ISLAMABAD, July 23: Justice Shaukat Aziz Siddiqui of Islamabad High Court has attached the salaries of chairman of the Capital Development Authority (CDA), and some 70 of his subordinates, until the villagers affected in Sectors H-16 and I-17 are paid Rs12 billion in compensation as ordered by the Lahore High Court in 2010.
In its order, the Rawalpindi bench of the LHC had given CDA three months to pay the money to about 600 residents of villages Kot Kholian, Noon, and Badhana, who had surrendered 16,000 kanals of land they owned there, for the development of Sectors H-16 and I-17.
Justice Siddiqui of the IHC, while hearing identical petitions of the villagers for compensation, had warned the CDA high-ups on July 17 that their salaries could be attached, and bank accounts of the CDA seized if they failed to compensate the affectees within a week.
CDA legal adviser Ramzan Chaudhry told Dawn that the civic agency would challenge the orders for the attachment of salaries of CDA officials and would file an appeal before a division bench of the IHC.
CDA had already challenged the July 17, he said.
Mr Chaudhry told the court that the authority had offered different options for compensating the affected villagers for their acquired land but they did not accept even a single option.
He said the CDA was facing the worst financial crunch and could not make payment to the villagers in the short time the court gave it. The matter of making the payment was still under process, he added.
Advocate Chaudhry sought more time but the court observed that the CDA was reluctant to compensate the poor villagers despite clear directions from the courts.
The court made release of salaries of CDA bosses conditional to the payment to the affected villagers and adjourned the matter for a date to be fixed by the registrar office.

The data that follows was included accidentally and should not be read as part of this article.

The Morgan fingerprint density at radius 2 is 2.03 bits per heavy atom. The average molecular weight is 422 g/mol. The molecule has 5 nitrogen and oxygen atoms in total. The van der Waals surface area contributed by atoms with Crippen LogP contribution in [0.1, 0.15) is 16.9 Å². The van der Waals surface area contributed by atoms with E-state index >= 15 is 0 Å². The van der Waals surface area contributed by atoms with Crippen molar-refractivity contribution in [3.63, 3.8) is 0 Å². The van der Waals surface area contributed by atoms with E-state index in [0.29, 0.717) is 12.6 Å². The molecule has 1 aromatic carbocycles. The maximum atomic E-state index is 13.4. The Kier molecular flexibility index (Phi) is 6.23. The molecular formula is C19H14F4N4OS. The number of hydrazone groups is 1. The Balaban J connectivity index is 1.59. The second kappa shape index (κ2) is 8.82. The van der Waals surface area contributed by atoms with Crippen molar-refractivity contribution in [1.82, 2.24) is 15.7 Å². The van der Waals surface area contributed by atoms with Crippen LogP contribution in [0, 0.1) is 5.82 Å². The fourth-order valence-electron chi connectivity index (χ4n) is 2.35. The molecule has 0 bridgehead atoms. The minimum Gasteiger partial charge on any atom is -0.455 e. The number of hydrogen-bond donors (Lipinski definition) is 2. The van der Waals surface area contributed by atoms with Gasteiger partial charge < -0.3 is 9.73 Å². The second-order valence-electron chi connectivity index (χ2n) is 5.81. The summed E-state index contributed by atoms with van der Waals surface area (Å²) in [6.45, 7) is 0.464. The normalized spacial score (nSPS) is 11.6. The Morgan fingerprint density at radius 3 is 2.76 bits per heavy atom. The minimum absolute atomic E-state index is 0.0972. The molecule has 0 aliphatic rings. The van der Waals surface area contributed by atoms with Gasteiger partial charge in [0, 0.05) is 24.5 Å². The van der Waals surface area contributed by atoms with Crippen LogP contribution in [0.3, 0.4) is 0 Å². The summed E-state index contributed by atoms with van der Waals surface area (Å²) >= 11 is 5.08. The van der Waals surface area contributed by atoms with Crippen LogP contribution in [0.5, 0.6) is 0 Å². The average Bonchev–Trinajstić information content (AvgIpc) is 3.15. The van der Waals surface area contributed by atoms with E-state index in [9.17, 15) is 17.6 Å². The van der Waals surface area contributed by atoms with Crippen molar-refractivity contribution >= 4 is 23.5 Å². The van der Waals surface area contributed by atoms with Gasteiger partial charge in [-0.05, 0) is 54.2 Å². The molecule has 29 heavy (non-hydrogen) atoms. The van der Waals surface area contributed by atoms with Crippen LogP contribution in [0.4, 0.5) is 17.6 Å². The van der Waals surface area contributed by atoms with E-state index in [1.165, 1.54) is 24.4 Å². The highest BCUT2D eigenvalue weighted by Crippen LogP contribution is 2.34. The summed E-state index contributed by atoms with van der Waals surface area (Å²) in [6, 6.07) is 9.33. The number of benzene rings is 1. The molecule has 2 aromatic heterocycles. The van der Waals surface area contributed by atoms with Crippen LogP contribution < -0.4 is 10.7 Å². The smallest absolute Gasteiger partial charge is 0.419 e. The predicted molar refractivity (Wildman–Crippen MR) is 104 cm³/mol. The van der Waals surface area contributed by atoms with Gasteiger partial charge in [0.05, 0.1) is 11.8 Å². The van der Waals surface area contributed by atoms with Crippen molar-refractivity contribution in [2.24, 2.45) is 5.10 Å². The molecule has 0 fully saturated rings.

In their over 50 petitions, the villagers stated that after the announcement of sectors H-16 and I-17 in 2009, the CDA acquired their inherited land but did not compensate them.
In 2010, the petitioners said, they filed an appeal in the Rawalpindi bench of the Lahore High Court and the court directed the CDA to compensate the villagers in three months. When that did not happen, the villagers moved contempt of court proceedings in the Islamabad High Court in March 2011.
Last September, the CDA placed five options before the court for compensating the affectees. They included a land sharing scheme, deferred payments; urged them to wait for the grant of government loan of Rs15 billion to the CDA, or enter into joint ventures with private parties for the development of H-16 and I-17 sectors. As a last resort, the CDA offered de-notification of the acquired land. The affected villagers, however, rejected all options. In March this year, the CDA again tabled the same options for compensating the villagers but the affectees did not budge.
The petitioners’ counsel put to the court that just before the CDA announced the sectors in 2009, Bahria Town and “influential Khokhars” had purchased 2,880 kanals of land in sectors H-16 and I-17, from different villagers at cheap rates and sold them to the CDA for Rs3 billion at higher rates. But the CDA was not willing to pay a fair price to the villagers who had been living in the area for centuries.
CDA chairman Farkhand Iqbal, when contacted, said he was a law abiding officer and the court order would be implemented in letter and spirit. But, he added, affected villagers could not be compensated with the salaries of CDA officers as a huge amount is required for that.
It was a chronic issue, according to him. CDA could have easily paid the villagers when the sectors were announced as it was financially stable at that time. But the worldwide recession and the financial crises that accompanied the war on terror put the CDA also in a serious financial crunch as price of land has tumbled, he explained.
Meanwhile, IHC Justice Mohammad Anwar Khan Kasi also took up an appeal filed by five CDA officials - directors general planning Ghulam Sarwar Sandhu, Syed Imran Shah, director municipal administration, Mansoor Ahemd Khan and directors Riaz Ahmed Randhawa, and Haseen Raza Zaidi against their proposed indictment on July 27 by IHC Justice Shaukat Aziz Siddiqui for defying the orders of May 14 in which the court restrained them from meeting Faisal Sakhi Butt the alleged virtual lord of CDA.
Raja Amir Abbas, the appellants counsel, filed the appeal under contempt of court act 2012. The court observed that some relevant documents, including the show-cause notices, issued to the alleged five contemnors were not attached with the appeal and directed the counsel to produce the relevant documents on next date of hearing.